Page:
In line with the 12 days of Christmas, decorations should come down on (or by) the 6th of January.
In a fascinating legal ruling where Christmas decorations and public art clashed, the court ordered the de-ribboning of Snow geese by the 6th of December.
Michael Snow is a highly distinguished Canadian artist. His 1979 work “Flight Stop”, made up of 60 fibreglass geese forms, adorns the busy Eaton Centre shopping mall.
While it was perceived that it might bring joy to the shoppers, in reality it brought no joy to the artist Michael Snow. He felt that the artwork’s basic character and purpose had been altered (distorted, modified, mutilated!), and ultimately his artistic reputation had been affected.
The marketing boffins had not consulted Snow, they defended their position (having spent a large sum on promotions, and probably sitting in offices with stacked boxes of printed material with ribbon-necked geese!!) strenuously saying they felt they ought to exploit all aspects of the Centre for commercial opportunity, and also argued that the work was there for all to “enjoy”.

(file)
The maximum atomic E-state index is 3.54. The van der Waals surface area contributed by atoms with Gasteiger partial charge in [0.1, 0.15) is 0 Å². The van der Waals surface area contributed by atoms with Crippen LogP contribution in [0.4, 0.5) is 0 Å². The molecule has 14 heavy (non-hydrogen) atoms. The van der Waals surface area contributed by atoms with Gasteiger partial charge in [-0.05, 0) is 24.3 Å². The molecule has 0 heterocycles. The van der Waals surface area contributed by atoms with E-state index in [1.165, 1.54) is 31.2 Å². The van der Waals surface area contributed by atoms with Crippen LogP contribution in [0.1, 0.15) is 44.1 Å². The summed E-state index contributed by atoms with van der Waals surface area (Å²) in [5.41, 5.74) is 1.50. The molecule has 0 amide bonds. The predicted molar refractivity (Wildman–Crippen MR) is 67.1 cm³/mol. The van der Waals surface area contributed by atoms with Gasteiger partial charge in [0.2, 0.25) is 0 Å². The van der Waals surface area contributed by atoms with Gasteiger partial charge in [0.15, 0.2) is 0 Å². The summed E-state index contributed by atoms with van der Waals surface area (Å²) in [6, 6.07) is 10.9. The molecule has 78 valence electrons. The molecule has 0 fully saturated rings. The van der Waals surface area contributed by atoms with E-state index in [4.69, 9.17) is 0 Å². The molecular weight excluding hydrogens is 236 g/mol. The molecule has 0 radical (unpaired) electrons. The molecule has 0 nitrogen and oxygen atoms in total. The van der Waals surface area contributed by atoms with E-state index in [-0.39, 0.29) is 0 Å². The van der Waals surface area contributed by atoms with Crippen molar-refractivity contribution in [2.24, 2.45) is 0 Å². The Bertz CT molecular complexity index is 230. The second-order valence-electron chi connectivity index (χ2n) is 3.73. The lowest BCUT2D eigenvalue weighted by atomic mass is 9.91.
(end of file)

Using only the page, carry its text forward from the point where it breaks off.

Not bullied by the smooth talking marketing and public relations “decorators”, Snow took the argument to court and filed for ribbon removal. The case is studied in law today, and is important for those focusing on copyright.
(Snow v The Eaton Centre Ltd. (1982) 70 C.P.R. (2d) 105) note that Snow
“…[was] adamant in his belief that his naturalistic composition has been made to look ridiculous by the addition of ribbons and suggests [that] it is not unlike dangling earrings from the Venus de Milo”.
The judge found in favour of the artist, that the decorations did “distort or modify”, and was satisfied by the artist’s own perception (as supported by testimony from credible members of the public or the art community) that his honour or reputation had been affected.
Snow didn’t want to interfere with the advertising campaign, leaving the Eaton Centre free to use and distribute their boxes of shopping bags and posters. He simply wanted the removal of kitschy ribbons from his art works.
Since this case, the Copyright Act in Canada has been amended so that any modification to a painting, sculpture or engraving is deemed to prejudice the author.
36 years later, one wonders if the decorators in the neighbouring Hudson’s Bay department store knew of this tale. Featured in their decorations were models of Canadian geese, sporting (you guessed it) red ribbons! As these geese were not works of art we can assume that the ribbons (and geese) will disappear, along with the other Christmas decorations, on January 6th.